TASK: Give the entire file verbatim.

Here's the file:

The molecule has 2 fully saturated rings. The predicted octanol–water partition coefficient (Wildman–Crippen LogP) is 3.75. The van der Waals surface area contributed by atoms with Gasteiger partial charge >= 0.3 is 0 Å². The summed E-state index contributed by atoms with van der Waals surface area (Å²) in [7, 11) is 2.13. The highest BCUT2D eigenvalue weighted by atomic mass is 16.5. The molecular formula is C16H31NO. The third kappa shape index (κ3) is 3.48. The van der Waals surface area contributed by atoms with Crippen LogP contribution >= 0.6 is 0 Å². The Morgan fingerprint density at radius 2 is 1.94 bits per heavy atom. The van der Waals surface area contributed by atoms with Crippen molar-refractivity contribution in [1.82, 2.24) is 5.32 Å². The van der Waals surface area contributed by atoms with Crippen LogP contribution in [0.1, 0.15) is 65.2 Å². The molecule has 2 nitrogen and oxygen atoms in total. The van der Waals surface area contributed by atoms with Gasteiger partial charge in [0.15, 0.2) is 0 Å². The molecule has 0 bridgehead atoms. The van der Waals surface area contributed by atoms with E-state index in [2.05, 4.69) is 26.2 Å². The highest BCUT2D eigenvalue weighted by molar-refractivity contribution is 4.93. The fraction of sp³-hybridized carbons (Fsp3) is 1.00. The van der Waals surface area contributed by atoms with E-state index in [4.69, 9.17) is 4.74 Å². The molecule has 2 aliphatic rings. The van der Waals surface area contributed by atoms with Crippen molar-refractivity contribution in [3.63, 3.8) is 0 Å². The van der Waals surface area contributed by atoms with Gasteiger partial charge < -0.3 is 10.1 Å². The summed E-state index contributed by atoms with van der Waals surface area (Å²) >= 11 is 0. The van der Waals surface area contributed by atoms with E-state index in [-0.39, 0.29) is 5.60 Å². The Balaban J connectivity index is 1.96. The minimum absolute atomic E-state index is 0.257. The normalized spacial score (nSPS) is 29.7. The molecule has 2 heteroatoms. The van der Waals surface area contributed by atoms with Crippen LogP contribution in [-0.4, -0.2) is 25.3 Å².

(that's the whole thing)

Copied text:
The molecule has 2 fully saturated rings. The predicted octanol–water partition coefficient (Wildman–Crippen LogP) is 3.75. The van der Waals surface area contributed by atoms with Gasteiger partial charge >= 0.3 is 0 Å². The summed E-state index contributed by atoms with van der Waals surface area (Å²) in [7, 11) is 2.13. The highest BCUT2D eigenvalue weighted by atomic mass is 16.5. The molecular formula is C16H31NO. The third kappa shape index (κ3) is 3.48. The van der Waals surface area contributed by atoms with Crippen LogP contribution >= 0.6 is 0 Å². The Morgan fingerprint density at radius 2 is 1.94 bits per heavy atom. The van der Waals surface area contributed by atoms with Crippen molar-refractivity contribution in [1.82, 2.24) is 5.32 Å². The van der Waals surface area contributed by atoms with Crippen LogP contribution in [0.1, 0.15) is 65.2 Å². The molecule has 2 nitrogen and oxygen atoms in total. The van der Waals surface area contributed by atoms with Gasteiger partial charge in [0.15, 0.2) is 0 Å². The molecule has 0 bridgehead atoms. The van der Waals surface area contributed by atoms with E-state index in [2.05, 4.69) is 26.2 Å². The highest BCUT2D eigenvalue weighted by molar-refractivity contribution is 4.93. The fraction of sp³-hybridized carbons (Fsp3) is 1.00. The van der Waals surface area contributed by atoms with E-state index in [4.69, 9.17) is 4.74 Å². The molecule has 2 aliphatic rings. The van der Waals surface area contributed by atoms with Crippen molar-refractivity contribution in [3.63, 3.8) is 0 Å². The van der Waals surface area contributed by atoms with Gasteiger partial charge < -0.3 is 10.1 Å². The summed E-state index contributed by atoms with van der Waals surface area (Å²) >= 11 is 0. The van der Waals surface area contributed by atoms with E-state index in [-0.39, 0.29) is 5.60 Å². The Balaban J connectivity index is 1.96. The minimum absolute atomic E-state index is 0.257. The normalized spacial score (nSPS) is 29.7. The molecule has 2 heteroatoms. The van der Waals surface area contributed by atoms with Crippen LogP contribution in [-0.4, -0.2) is 25.3 Å².